K-pop megastars BTS on ‘hiatus’: Five things to know
During a candid YouTube video showing them eating dinner while chatting in Korean, K-pop megastars BTS dropped a bombshell announcement on their global fans: the supergroup were taking a break.
Their record label quickly clarified that the megastars would still work together, but the entertainers’ emotional pleas for time off to focus on solo projects quickly won fan support online.
Here’s what we know about the group’s decision:
Who are BTS?
They’ve been called “icons of progressive globalism” and have been said to embody the 21st century zeitgeist, but at heart, they’re just entertainers.
The Grammy-nominated septet are the first all-South Korean act to dominate the US and UK charts, raking in billions of dollars and building a global fandom, known as ARMY, in the process.
Their embrace of social media meant they barely missed a beat during the pandemic, using direct engagement with fans online to cement their position as the world’s biggest and most influential boyband.
Despite earlier breakthrough hits like Psy’s Gangnam Style, BTS are also widely credited with bringing K-pop into the mainstream in the US.
Have they split up?
The band, who are known to be extremely hard working and have maintained a relentless pace of new release in their nine years on top of the charts, said Tuesday they were “exhausted”.
“We’re going into an off phase now,” said Suga, 29, who confessed that he found writing lyrics to be a huge grind and no fun.
The English-language captions to their announcement video used the word “hiatus” but their label HYBE quickly pushed back, saying they would still work together, in addition to pursuing solo careers.
Member RM said the K-pop industry — known for its cut-throat competition — was not allowing him to mature as an artist, saying he felt like a “rapping machine”.
The group told their fans they would take some time apart, but hoped to come back stronger and recharged.
How long will it last?
Some experts have blamed South Korea’s mandatory military service for the septet’s break.
All South Korean able-bodied young men under 30 must perform around two years of military service, largely thanks to nuclear-armed North Korea, with whom the South remains technically at war.
The spectre of conscription has long hovered over BTS, with their seven male stars ranging in age from 24-year-old Jungkook to Jin, 29 — who must sign up by next year or risk jail time.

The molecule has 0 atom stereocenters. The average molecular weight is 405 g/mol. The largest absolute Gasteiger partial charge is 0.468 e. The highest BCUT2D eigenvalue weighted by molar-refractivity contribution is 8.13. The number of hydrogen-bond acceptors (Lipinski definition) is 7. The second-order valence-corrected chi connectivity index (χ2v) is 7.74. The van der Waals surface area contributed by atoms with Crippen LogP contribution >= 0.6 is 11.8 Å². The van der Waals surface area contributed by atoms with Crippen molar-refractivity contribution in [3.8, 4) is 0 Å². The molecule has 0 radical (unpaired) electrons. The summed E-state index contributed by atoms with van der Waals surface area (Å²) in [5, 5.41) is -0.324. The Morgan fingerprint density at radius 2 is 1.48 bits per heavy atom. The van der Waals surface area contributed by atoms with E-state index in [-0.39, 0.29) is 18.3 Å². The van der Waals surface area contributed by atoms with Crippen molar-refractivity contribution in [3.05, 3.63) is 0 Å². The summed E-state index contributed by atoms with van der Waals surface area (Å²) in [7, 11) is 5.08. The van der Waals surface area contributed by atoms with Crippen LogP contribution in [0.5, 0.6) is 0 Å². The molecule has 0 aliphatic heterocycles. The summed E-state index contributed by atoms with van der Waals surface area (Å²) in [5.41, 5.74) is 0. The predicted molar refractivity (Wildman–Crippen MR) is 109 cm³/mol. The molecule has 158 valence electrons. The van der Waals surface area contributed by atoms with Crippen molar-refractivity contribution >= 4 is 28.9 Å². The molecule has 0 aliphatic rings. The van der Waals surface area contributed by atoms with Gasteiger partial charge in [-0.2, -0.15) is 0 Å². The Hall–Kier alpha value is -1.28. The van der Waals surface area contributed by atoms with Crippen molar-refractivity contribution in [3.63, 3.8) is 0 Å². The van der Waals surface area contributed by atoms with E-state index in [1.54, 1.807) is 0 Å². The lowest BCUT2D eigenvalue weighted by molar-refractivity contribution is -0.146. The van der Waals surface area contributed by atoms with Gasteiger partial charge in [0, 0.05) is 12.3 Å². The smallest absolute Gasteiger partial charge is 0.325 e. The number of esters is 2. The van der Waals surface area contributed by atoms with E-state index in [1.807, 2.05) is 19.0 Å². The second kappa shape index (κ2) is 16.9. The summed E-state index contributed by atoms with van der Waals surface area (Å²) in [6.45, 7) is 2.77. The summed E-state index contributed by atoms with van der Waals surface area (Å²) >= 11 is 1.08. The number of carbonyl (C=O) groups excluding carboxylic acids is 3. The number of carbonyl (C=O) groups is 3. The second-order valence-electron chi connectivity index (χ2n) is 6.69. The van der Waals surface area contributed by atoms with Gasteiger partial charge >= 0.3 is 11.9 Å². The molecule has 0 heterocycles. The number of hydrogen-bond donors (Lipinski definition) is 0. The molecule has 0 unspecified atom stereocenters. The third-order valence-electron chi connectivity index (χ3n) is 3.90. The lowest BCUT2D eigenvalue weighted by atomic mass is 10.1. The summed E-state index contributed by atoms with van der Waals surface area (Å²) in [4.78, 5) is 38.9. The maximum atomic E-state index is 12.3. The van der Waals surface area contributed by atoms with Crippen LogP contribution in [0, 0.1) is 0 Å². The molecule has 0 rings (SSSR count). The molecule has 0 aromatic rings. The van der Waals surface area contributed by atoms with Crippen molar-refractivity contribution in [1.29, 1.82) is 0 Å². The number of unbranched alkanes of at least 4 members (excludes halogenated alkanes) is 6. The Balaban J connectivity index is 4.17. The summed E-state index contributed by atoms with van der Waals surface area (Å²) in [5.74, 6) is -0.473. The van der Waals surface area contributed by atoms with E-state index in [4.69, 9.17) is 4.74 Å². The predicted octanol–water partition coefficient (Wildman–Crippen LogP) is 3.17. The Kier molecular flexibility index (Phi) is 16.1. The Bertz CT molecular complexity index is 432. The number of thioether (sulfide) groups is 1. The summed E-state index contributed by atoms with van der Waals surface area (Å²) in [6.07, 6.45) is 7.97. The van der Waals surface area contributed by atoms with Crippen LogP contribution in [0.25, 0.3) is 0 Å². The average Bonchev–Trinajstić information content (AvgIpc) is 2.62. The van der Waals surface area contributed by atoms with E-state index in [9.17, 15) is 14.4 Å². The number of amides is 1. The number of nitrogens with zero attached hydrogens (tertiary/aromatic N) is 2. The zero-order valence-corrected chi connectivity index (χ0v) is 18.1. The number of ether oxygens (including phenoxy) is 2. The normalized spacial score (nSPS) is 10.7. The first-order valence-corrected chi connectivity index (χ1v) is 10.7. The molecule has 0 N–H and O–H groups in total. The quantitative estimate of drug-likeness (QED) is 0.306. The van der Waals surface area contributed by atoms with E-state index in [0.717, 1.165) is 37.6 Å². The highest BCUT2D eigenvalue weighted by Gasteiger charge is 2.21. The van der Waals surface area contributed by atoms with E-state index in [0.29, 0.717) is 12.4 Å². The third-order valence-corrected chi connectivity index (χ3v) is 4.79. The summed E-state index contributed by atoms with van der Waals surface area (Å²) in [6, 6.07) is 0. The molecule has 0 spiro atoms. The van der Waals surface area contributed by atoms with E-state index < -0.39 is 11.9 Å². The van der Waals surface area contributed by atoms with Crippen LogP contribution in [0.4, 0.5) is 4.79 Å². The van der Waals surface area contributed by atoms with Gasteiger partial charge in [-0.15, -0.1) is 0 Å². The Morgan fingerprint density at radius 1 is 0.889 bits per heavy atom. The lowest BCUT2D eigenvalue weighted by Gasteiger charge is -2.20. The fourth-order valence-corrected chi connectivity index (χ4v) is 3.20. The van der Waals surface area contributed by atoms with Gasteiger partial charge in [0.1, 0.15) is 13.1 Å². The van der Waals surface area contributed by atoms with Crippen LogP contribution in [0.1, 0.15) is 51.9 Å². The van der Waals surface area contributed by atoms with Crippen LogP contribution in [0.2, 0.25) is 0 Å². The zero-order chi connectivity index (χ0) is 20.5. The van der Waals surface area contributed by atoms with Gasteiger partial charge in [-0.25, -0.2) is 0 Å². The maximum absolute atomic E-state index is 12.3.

Local media say the break may take as long as seven years if the septet decides to wait until all members to complete their military duties.
So what’s next?
In the YouTube video, band member Jin hinted that he might have some interest in pursuing an acting career.
The band also announced that J-Hope — who is slated to headline Chicago’s Lollapalooza on his own later this summer — will be the first member to release a solo album.
But given the emotional video, the group’s main aim seems to be to have time to learn about themselves, away from the K-pop industry.
“Becoming an idol is a process of making a person into a commercial product,” CedarBough Saeji, a professor at Pusan National University, told AFP.
“BTS members are asking for time to explore who they are, not as a group and not as idols, but as individuals, after all the years of pressure to meet expectations of their huge fandom and their company and the world.”
What about their activism?
Aside from music, the band long championed global progressive causes, from the Black Lives Matter protests to anti-Asian racism in the United States.
The group themselves have found themselves on the receiving end of racist mockery and jokes in western media, Jiyoung Lee, a professor at Hankuk University of Foreign Studies, told AFP.
This adds “symbolic meaning” to their campaigning against racism in the US, she added. And experts say their work on such issues is likely to continue.